We haven’t covered Next for a whole day, so thank God Francis Lam comes along in Gilt Taste, the Ruth Reichl-edited reading/shopping site thing, with a new interview with Grant Achatz. Where Paris 1906 seemed to suggest that Next was forever to be a temple of perfectionism, this presents a surprisingly laidback Achatz who spins ideas off faster than others can keep up, but makes Next Thailand sound more fun and casual and what-the-hey than it had ever sounded before. Some notable insights:
• Paris 1906 gave the wrong impression about how serious Next was about exactly recreating cuisines: “With Escoffier, maybe everyone was going, ‘Ok, they’re going to be locking into a particular place and time.’ But on this menu, we’re also going to do that coconut dessert, a re-imagined pad Thai, serve a rose-flavored dragon fruit. We took liberties with the tom yum, emulsifying in pork fat. It’s kind of Alinea-fied.”
• Will the Thai food have a lasting impact on Achatz’s cuisine? Maybe: “I’m learning so much about layering flavor. Normally, when you cook in the French palate, you have salt, fat, usually some form of acid—citrus, wine. Herbs, spices, but that’s pretty much it. One thing that blew me away was the nam prik pow, the chile shallot relish we’re making. You’re going to get the snap of the chile right off the bat, but the finish is so layered: heavily caramelized garlic, the fish sauce, the acid punch. Not knowing all that much about Thai cooking before, I’m discovering a different way of building flavors.”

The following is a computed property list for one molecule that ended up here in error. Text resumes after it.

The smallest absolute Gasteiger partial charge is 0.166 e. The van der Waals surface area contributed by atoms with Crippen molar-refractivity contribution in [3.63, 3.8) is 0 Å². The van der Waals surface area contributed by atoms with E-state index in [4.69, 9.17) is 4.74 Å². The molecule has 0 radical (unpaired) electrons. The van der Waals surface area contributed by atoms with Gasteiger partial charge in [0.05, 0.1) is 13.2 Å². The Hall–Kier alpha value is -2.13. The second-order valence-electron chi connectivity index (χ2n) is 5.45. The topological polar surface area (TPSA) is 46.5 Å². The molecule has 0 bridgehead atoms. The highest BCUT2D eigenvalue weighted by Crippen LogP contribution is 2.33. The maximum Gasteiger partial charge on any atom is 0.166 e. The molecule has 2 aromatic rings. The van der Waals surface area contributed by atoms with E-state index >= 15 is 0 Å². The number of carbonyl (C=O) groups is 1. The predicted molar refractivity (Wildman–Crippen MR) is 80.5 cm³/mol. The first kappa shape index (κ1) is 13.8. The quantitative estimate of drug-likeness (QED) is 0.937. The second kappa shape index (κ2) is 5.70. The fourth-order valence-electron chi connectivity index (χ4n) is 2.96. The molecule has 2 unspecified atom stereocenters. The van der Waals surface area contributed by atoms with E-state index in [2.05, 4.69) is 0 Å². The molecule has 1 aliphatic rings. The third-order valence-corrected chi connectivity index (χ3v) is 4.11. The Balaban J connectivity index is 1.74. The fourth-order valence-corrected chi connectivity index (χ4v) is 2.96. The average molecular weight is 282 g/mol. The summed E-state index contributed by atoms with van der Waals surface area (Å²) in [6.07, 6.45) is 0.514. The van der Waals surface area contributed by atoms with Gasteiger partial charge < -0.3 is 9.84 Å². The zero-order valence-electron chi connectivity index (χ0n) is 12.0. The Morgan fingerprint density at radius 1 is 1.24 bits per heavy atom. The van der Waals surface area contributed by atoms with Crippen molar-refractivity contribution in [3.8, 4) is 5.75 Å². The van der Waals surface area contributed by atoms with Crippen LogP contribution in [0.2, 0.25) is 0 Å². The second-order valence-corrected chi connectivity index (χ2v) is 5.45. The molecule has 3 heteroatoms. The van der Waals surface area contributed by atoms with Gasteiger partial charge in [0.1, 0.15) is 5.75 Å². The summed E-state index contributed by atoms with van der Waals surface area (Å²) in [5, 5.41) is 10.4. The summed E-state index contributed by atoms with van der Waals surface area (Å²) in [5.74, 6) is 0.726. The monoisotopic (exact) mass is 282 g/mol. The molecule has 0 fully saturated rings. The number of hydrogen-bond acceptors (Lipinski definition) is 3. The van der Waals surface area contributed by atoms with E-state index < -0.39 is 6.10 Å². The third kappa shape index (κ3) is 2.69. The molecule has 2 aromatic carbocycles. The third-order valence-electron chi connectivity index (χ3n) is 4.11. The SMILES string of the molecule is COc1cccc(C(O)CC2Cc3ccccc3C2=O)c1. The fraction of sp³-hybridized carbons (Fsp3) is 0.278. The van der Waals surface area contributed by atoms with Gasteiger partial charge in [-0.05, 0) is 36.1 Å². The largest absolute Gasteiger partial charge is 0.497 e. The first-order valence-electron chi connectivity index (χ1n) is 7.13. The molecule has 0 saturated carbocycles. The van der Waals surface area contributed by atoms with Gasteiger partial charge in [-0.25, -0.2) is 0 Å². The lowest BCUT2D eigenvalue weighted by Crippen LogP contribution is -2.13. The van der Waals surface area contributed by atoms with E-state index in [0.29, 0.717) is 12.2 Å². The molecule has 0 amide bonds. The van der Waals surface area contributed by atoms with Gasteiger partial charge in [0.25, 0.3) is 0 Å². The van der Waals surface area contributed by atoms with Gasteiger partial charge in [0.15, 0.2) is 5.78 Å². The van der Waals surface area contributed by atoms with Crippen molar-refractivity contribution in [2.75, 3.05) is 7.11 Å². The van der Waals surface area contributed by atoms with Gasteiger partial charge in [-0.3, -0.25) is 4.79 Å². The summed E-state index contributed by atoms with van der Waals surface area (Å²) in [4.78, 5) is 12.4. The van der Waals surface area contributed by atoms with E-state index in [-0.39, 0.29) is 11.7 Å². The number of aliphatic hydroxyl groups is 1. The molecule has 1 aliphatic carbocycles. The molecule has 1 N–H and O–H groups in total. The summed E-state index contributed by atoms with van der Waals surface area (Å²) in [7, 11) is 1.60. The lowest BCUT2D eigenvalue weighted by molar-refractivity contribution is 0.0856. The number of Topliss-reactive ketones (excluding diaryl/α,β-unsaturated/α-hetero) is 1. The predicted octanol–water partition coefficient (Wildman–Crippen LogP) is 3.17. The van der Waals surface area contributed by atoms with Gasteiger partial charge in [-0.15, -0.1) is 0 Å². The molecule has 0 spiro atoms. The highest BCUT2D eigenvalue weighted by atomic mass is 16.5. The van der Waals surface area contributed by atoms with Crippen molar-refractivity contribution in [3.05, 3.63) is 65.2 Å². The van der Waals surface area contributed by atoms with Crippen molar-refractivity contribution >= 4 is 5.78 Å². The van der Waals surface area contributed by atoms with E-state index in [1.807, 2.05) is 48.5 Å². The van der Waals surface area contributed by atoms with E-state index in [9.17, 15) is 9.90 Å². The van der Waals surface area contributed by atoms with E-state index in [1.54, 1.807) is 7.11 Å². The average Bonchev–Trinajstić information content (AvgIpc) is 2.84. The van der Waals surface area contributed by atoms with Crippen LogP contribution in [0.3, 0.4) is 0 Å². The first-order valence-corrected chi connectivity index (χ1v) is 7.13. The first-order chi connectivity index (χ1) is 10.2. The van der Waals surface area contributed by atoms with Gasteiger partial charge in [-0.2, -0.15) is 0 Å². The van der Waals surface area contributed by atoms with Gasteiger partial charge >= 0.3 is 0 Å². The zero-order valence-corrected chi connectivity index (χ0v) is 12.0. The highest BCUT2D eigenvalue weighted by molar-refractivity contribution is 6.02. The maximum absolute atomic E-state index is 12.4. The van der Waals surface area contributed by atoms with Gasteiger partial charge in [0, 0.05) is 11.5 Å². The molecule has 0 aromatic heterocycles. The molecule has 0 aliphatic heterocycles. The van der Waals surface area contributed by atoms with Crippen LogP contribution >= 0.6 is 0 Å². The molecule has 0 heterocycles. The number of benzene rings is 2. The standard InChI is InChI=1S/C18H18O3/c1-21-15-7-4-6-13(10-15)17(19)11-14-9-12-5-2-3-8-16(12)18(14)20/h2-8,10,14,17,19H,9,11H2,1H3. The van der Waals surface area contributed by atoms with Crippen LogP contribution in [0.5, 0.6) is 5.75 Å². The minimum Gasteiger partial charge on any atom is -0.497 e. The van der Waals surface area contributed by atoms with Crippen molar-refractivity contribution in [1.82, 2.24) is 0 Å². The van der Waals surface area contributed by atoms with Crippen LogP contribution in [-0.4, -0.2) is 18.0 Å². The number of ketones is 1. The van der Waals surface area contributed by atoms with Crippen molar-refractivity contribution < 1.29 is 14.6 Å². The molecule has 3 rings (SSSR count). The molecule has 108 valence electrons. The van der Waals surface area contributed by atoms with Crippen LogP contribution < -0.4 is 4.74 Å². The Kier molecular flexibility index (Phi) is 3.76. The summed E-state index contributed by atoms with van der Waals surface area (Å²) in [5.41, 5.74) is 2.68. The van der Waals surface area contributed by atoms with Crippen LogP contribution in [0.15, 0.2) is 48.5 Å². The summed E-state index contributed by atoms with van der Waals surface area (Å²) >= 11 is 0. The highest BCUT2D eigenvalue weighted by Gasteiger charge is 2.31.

• Good chance it will never actually happen, we’d say, but the idea of the El Bulli’s Greatest Hits menu is brilliant, in an endless-mirrors sort of way. Just think how hard that one would be to get into.
Related: Grant Achatz Is Going to Just Start Cooking Other Chefs’ Food [Grub Street NY]